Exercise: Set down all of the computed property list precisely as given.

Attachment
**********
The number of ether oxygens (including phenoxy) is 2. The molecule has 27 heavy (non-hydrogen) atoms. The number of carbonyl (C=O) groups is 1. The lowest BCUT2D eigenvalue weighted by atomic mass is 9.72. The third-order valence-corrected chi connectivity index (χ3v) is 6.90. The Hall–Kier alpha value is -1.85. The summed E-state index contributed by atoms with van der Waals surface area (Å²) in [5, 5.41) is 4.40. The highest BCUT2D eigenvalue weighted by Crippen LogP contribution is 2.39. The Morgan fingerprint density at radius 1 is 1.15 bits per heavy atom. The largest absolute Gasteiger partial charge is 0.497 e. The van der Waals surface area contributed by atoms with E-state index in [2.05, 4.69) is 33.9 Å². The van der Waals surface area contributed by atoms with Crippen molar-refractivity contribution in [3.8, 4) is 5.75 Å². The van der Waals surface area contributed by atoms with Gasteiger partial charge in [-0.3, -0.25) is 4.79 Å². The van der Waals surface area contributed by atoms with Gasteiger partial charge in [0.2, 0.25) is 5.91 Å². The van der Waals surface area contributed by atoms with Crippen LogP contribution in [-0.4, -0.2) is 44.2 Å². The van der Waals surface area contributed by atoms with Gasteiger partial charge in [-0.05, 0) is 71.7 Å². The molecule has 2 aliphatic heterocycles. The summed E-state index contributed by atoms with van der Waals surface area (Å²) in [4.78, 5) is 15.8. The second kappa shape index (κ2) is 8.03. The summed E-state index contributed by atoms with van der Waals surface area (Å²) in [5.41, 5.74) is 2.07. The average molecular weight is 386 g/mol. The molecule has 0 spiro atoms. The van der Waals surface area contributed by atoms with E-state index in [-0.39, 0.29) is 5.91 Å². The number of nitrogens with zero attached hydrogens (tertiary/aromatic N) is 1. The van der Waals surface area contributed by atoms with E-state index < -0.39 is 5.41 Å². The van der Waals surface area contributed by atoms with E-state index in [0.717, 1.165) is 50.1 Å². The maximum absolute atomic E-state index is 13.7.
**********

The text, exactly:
The number of ether oxygens (including phenoxy) is 2. The molecule has 27 heavy (non-hydrogen) atoms. The number of carbonyl (C=O) groups is 1. The lowest BCUT2D eigenvalue weighted by atomic mass is 9.72. The third-order valence-corrected chi connectivity index (χ3v) is 6.90. The Hall–Kier alpha value is -1.85. The summed E-state index contributed by atoms with van der Waals surface area (Å²) in [5, 5.41) is 4.40. The highest BCUT2D eigenvalue weighted by Crippen LogP contribution is 2.39. The Morgan fingerprint density at radius 1 is 1.15 bits per heavy atom. The largest absolute Gasteiger partial charge is 0.497 e. The van der Waals surface area contributed by atoms with E-state index in [2.05, 4.69) is 33.9 Å². The van der Waals surface area contributed by atoms with Crippen molar-refractivity contribution in [3.8, 4) is 5.75 Å². The van der Waals surface area contributed by atoms with Gasteiger partial charge in [-0.3, -0.25) is 4.79 Å². The van der Waals surface area contributed by atoms with Gasteiger partial charge in [0.2, 0.25) is 5.91 Å². The van der Waals surface area contributed by atoms with Crippen LogP contribution in [-0.4, -0.2) is 44.2 Å². The van der Waals surface area contributed by atoms with Gasteiger partial charge in [-0.05, 0) is 71.7 Å². The molecule has 2 aliphatic heterocycles. The summed E-state index contributed by atoms with van der Waals surface area (Å²) in [4.78, 5) is 15.8. The second kappa shape index (κ2) is 8.03. The summed E-state index contributed by atoms with van der Waals surface area (Å²) in [5.41, 5.74) is 2.07. The average molecular weight is 386 g/mol. The molecule has 0 spiro atoms. The van der Waals surface area contributed by atoms with E-state index in [-0.39, 0.29) is 5.91 Å². The number of nitrogens with zero attached hydrogens (tertiary/aromatic N) is 1. The van der Waals surface area contributed by atoms with E-state index < -0.39 is 5.41 Å². The van der Waals surface area contributed by atoms with E-state index in [0.717, 1.165) is 50.1 Å². The maximum absolute atomic E-state index is 13.7.